Rocket taking off from Cape Canaveral on Friday will carry Robert Bigelows new inflatable module that could point the way to the future of space habitation
Subject to the delays, misfires and explosions common to rocketry, long-stay motel entrepreneur Robert Bigelow will soon get an opportunity to test his latest innovation: an inflatable living module in space.
On Friday, an unmanned SpaceX Falcon rocket is set to take off from Cape Canaveral for the International Space Station orbiting Earth. In its payload will be an inflatable module made of a kevlar-like material that could point the way to the future of space habitation.
The plan is to inflate the Beam (Bigelow Expandable Activity Module), and test it over a two-year period to see how it stands up to the extreme environment of space, if it leaks, and how the impact of high-speed space junk and micrometeorites circling the planet affects it.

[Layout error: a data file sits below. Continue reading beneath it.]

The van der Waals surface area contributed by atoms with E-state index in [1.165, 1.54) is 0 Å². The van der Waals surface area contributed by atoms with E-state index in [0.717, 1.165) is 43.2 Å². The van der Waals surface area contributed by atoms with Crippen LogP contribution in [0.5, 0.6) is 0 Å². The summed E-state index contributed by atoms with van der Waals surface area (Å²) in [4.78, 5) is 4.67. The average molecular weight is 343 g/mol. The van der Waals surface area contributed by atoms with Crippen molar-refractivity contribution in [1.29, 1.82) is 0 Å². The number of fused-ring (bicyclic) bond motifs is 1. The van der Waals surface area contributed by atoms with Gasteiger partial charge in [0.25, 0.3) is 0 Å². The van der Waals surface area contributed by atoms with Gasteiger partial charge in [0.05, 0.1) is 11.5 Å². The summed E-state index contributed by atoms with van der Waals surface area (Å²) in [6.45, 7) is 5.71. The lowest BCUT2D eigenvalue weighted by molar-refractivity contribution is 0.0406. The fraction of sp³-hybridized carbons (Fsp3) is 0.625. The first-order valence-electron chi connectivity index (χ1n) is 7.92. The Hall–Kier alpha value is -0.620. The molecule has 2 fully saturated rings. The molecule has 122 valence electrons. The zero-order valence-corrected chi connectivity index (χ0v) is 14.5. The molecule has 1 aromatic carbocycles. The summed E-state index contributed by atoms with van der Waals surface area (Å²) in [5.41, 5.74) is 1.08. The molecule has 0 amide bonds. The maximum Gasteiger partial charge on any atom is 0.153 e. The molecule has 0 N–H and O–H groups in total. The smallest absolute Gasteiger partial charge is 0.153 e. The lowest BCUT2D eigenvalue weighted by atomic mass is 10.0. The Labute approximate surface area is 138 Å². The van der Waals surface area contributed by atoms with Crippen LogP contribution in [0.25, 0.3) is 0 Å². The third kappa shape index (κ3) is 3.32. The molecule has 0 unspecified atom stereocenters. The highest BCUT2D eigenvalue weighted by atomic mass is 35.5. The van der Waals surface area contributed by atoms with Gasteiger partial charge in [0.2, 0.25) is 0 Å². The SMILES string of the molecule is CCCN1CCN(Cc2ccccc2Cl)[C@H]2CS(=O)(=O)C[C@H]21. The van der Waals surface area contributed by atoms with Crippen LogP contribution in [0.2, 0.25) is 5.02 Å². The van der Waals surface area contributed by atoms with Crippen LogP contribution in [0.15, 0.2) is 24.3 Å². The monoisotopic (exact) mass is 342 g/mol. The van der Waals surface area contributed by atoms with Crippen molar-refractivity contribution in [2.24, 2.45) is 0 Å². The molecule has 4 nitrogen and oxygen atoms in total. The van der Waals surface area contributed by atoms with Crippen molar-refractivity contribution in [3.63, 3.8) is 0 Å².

Once inflated, astronauts aboard the space station should be able to venture into the balloon that its creators hope will be the first step towards expandable manned habitats in space.
Were hoping this gets us a foot in the door, Bigelow, founder of Budget Suites of America, told the Washington Post earlier this week.
The 70-year-old entrepreneur told the paper he had invested $290m of his fortune into the technology. If it proves workable, Bigelow believes it could make habitats on the moon or beyond.
The current Beam, fully expanded, grows to 10.5 feet wide and 565 feet cubed, roughly the size of an eight-person tent. But thats just the start: the company is already planning a space blimp 20 times larger that will be ready for testing in 2020.